I've started getting veg boxes in my local grocery delivery. I did it in part because it was good value but more because I like the element of surprise and the idea of cooking with food I wouldn't normally. I remember a girlfriend of mine back in San Francisco talking about her farmer's market veg box: 'It makes me cook new things because I don't want to waste anything. The other day I got loads of kale. Kale! I've never cooked with kale before. I sauteed it with cannellini beans. And I made kale chips! Kale chips with rosemary! When would I have ever made kale chips with rosemary before someone delivered a box to my door with kale in it that I had to use?'

I've always remembered this Adventures with Kale story and I fancied that someday I too would get a veg box delivered to my door and I would cook lovely new things, like chips made from crispy greens that I would then dip into freshly-mashed avocados in my volcanic-rock mortar bowl while my homemade ricotta is curdling away in the background.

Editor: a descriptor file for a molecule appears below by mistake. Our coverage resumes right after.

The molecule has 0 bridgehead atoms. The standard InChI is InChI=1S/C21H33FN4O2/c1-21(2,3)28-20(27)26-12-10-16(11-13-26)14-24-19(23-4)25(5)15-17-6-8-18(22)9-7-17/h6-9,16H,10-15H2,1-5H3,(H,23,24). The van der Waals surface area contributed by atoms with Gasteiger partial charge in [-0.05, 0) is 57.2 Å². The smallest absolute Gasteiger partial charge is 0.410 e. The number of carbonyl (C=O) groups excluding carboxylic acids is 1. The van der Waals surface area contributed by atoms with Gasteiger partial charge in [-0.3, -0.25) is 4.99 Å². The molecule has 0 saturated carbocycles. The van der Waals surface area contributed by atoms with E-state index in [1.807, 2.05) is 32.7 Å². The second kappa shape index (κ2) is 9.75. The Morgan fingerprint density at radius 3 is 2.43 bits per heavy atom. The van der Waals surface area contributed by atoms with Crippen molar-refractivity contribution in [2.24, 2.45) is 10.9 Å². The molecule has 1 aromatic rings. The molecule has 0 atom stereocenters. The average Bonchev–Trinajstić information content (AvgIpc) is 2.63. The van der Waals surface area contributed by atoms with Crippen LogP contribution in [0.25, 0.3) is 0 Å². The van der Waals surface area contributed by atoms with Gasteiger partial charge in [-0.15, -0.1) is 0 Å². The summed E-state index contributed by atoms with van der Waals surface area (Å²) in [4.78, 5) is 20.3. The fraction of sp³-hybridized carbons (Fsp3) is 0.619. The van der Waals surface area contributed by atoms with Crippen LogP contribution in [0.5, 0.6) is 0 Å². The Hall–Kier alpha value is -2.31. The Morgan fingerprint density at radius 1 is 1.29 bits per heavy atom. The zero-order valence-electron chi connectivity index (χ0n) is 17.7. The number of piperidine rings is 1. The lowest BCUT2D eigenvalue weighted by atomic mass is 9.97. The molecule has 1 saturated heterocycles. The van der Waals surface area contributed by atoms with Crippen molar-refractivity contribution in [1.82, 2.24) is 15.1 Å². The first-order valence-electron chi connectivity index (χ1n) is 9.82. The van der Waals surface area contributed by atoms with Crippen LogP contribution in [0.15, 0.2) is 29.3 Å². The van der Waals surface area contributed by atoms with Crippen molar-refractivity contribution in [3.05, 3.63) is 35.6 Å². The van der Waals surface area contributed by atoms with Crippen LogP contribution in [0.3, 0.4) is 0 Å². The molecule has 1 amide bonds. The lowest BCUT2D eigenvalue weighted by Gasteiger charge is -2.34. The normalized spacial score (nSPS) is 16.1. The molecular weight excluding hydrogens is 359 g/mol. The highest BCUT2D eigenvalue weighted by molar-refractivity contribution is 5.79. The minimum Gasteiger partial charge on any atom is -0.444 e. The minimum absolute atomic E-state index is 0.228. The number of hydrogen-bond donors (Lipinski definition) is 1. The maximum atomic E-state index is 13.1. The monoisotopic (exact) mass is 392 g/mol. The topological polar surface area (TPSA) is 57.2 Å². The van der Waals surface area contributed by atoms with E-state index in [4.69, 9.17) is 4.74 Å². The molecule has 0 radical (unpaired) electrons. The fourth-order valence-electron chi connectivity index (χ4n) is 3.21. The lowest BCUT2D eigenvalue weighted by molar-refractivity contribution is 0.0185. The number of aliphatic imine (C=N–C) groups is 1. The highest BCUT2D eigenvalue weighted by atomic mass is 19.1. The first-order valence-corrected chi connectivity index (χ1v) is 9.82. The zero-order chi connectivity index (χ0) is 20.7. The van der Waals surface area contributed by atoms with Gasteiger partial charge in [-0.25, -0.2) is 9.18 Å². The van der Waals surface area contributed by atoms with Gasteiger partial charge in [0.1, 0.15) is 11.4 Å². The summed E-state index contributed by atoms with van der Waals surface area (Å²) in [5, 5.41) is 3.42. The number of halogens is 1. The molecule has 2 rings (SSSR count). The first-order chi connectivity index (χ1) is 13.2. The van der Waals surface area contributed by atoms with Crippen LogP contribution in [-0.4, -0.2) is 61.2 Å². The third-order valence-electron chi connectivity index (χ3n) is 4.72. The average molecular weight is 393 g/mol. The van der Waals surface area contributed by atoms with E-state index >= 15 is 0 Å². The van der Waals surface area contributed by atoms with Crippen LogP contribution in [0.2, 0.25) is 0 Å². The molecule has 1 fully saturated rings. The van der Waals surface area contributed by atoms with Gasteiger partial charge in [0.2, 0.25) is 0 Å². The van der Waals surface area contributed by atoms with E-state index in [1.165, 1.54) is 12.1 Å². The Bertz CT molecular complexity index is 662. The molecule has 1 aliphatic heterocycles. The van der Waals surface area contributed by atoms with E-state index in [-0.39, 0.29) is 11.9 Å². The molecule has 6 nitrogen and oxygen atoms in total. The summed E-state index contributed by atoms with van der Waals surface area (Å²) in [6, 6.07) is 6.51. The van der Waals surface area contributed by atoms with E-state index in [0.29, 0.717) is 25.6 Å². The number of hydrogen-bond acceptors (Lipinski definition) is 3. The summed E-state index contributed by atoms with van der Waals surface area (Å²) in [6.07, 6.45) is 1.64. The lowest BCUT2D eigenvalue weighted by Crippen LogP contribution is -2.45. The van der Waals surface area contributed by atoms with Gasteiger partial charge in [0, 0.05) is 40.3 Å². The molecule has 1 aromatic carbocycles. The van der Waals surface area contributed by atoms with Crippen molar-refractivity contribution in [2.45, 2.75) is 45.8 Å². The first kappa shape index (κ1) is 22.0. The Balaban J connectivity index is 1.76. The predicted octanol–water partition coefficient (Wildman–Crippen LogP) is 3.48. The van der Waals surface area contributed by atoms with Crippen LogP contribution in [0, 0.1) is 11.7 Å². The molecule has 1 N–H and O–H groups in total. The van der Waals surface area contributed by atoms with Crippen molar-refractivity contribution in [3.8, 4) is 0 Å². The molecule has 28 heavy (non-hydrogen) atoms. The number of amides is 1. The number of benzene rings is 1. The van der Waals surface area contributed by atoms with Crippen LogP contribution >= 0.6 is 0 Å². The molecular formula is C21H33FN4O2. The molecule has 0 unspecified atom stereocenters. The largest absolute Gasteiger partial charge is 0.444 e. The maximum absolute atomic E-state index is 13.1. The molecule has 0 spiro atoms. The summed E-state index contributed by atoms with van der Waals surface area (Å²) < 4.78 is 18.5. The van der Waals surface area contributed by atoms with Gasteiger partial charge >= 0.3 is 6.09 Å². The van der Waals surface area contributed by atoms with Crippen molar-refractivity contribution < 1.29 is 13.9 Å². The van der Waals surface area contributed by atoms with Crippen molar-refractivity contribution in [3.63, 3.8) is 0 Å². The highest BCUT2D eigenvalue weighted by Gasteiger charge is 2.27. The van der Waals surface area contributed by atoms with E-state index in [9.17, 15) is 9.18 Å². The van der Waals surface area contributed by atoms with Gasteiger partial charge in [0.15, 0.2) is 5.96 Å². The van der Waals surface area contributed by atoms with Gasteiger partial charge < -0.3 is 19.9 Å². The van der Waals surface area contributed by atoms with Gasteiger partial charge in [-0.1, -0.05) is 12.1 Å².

So recently when my local delivery offered a veg box option, I jumped on it, fantasies of fresh, exciting produce dancing before me. And then I opened my first box. Potatoes. Onions. More potatoes. Broccoli. Carrots. A couple more potatoes. Leeks! There must be something wrong. Where's my kale? My savoy cabbage? My Jerusalem artichokes? WHERE ARE MY SEXY NEW VEGETABLES FOR ME TO MAKE SEXY NEW FOOD WITH??

And then I remembered where I live, and how delicious root veg is, and got on with it. So now I'm killing soups and risottos and I'd like ANYbody to question the Deep South way I cook anything leftover (namely, covered in brown sugar and roasted to oblivion, next to a slab of steak or fried chicken). Because dangit, Winter is Coming (and by that I mean, 'already here') and the Others are on their way.

Beyond the Wall.

Now if you'll excuse me, I've got a Kitchen Sink risotto to stir and dragonglass to sharpen. I'll see you soon.